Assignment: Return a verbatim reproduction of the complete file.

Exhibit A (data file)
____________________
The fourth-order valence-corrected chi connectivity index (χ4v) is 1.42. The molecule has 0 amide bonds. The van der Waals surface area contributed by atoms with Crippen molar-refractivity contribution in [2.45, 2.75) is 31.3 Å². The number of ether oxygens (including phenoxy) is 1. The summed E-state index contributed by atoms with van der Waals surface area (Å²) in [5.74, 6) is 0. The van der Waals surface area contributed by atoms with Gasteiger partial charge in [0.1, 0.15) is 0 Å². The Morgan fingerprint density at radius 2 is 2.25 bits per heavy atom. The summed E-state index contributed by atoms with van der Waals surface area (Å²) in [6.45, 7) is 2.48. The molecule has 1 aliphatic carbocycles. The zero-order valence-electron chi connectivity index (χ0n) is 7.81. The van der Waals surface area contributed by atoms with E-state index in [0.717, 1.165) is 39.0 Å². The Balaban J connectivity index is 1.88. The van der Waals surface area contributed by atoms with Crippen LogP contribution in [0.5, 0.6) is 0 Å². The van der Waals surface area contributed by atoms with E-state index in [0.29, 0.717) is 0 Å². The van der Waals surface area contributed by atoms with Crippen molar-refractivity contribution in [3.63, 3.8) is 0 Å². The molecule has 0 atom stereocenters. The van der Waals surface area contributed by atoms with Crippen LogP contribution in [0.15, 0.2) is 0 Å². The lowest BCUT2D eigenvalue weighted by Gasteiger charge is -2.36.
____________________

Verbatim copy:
The fourth-order valence-corrected chi connectivity index (χ4v) is 1.42. The molecule has 0 amide bonds. The van der Waals surface area contributed by atoms with Crippen molar-refractivity contribution in [2.45, 2.75) is 31.3 Å². The number of ether oxygens (including phenoxy) is 1. The summed E-state index contributed by atoms with van der Waals surface area (Å²) in [5.74, 6) is 0. The van der Waals surface area contributed by atoms with Gasteiger partial charge in [0.1, 0.15) is 0 Å². The Morgan fingerprint density at radius 2 is 2.25 bits per heavy atom. The summed E-state index contributed by atoms with van der Waals surface area (Å²) in [6.45, 7) is 2.48. The molecule has 1 aliphatic carbocycles. The zero-order valence-electron chi connectivity index (χ0n) is 7.81. The van der Waals surface area contributed by atoms with E-state index in [0.717, 1.165) is 39.0 Å². The Balaban J connectivity index is 1.88. The van der Waals surface area contributed by atoms with Crippen LogP contribution in [0.5, 0.6) is 0 Å². The van der Waals surface area contributed by atoms with E-state index in [0.29, 0.717) is 0 Å². The van der Waals surface area contributed by atoms with Crippen molar-refractivity contribution in [3.63, 3.8) is 0 Å². The molecule has 0 atom stereocenters. The van der Waals surface area contributed by atoms with Crippen LogP contribution in [0.15, 0.2) is 0 Å². The lowest BCUT2D eigenvalue weighted by Gasteiger charge is -2.36.